The Cascade was originally just one block of Cleveland St. In 1923 it was deemed too steep and reconceived as a park. The park consisted of a set of terraces connected by parallel stairways. Between the stairways was a stunning Italian-inspired water feature, designed by noted landscape architect Howard Gilkey. Water cascaded down between two stairways, through a series of bowls, illuminated at night from within by colored lights in rainbow sequence.
What we know about how the Cascade looked and worked is mostly derived from a 1923 article in the San Francisco Chronicle (probably published not long after the Cascade’s inauguration), which provides a verbal description and photograph of the entire Cascade from the pool at the bottom.
There is also a photograph, published in a 1931 article by Howard Gilkey, shows the lowest tier of the Cascade, providing the clearest and most-detailed visual record we have of what the flowing water looked like, and of details of the concrete basins, bowls, and shell-shaped light shields.
The cascade and the stairs were arranged in three tiers with landings between them.
The bowls of the cascade were each housed in a rectangular basin. There were seven basins in the top and middle tiers, and six in the lowest. At the bottom the water flowed into a pool, from which it was recirculated by an electric pump back to the top.
Each basin was 41″ wide (inside measurement), adjoined on both sides by 6.25″-wide concrete walls running the length of each tier. The back (i.e., uphill side) of each basin rose 24.75″ deep above the basin’s floor; the front (i.e., downhill side) of each basin rose 6″ above the floor. The wall separating each basin was 6-3/8″ thick.
Near (3″ below) the top of each basin-separating wall was a slot (10-3/8″ wide, 1.5″ tall) through that 6-3/8″ wall, which allowed water to flow from the basin above. This water flowed into, filled, and overflowed a shallow saucer-like bowl, which was attached to the back vertical wall of each basin and spanned the basin’s width.
On Saturday and Sunday evenings the Cascade was illuminated from within by colored lights. Atop each basin, on either side, a colored light was embedded in the side retaining wall just above the inter-basin divider. A concrete shell-shaped shield covered the light from view from the front, so that the light shone backwards upon the water falling over the bowl in the basin above. The colored lights were “arranged in spectrum sequence” (according to the 1931 article)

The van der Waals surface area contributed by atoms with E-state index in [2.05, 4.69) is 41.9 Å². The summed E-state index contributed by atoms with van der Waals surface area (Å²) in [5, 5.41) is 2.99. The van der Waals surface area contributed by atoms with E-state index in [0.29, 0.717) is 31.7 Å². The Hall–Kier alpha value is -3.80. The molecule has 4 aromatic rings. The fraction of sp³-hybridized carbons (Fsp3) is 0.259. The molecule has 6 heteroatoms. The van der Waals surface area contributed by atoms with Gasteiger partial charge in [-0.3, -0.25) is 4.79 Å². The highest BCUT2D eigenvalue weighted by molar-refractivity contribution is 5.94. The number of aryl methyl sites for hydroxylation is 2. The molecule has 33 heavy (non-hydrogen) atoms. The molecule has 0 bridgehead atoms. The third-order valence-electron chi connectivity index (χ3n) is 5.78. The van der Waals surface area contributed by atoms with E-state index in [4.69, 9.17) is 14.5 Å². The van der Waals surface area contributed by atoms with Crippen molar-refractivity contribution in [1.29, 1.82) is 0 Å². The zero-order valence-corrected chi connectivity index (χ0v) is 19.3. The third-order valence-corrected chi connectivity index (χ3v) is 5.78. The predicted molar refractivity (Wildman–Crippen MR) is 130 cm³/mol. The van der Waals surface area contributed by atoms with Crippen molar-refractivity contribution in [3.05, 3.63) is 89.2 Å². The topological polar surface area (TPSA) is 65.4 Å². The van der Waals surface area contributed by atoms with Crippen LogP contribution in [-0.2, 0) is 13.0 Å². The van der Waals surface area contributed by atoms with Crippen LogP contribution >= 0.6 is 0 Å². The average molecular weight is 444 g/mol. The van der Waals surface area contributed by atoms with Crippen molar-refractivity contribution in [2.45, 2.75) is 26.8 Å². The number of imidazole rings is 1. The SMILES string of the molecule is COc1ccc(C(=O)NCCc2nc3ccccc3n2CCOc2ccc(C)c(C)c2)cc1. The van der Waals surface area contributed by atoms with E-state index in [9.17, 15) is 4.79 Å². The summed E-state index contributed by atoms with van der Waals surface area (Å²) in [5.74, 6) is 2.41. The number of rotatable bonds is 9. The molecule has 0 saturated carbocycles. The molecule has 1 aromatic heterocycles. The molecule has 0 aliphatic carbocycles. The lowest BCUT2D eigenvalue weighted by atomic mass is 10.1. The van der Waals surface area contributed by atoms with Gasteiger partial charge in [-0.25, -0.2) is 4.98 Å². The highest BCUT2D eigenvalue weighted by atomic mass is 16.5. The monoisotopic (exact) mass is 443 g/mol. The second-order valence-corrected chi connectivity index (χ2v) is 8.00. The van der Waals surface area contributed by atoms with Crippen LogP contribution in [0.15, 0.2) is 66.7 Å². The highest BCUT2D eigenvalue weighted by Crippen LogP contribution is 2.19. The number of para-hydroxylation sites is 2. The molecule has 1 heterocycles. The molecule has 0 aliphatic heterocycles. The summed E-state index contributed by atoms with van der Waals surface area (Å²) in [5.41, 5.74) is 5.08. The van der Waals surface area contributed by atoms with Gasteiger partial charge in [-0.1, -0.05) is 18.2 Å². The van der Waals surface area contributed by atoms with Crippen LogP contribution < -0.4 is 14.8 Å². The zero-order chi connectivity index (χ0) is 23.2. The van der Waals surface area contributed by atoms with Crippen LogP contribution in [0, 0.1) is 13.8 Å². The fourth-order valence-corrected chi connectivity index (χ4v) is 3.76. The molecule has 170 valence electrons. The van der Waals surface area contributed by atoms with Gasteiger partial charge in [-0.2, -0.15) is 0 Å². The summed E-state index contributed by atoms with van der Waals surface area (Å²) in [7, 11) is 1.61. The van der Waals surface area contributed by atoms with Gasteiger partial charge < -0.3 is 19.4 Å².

At some point before 1950, the water feature slipped into disrepair and was turned off.
Sometime after that the concrete basins were filled in with dirt and planted with rosemary bushes. The saucers and shell-shaped shields were removed and/or smashed. Time passed and the fountainworks were mostly forgotten.
Over the years, there were occasional efforts to tend to the Cascade’s grounds, and aspirations to restore it. Articles appeared discussing the origins and history of the Cascade, some with photographs taken not long after its creation. In 1996, a group called Friends of the Cleveland Cascade had ambitious plans:
“Restoration plans are both immediate and long range. The spring 1997 project aims to rebuild the pool, renovate the fountain, and replace the shrubbery around the pool at the top of the stairs. Costs will be borne by community fundraising and Parks Department matching funds. In the long run the Friends envision relandscaping and relighting the entire block-long area. Centerpiece of the restoration will be a rebuilt, reaquified cascade from upper pool to lower level.”
(from Moore, Bill, “New Life for Cleveland Cascade,” Oakland Heritage Alliance News, Vol. 16, No. 3, page10.)
We don’t know what became of that effort. Times and people involved changed, and the effort lapsed.
Next: The 2004 Excavation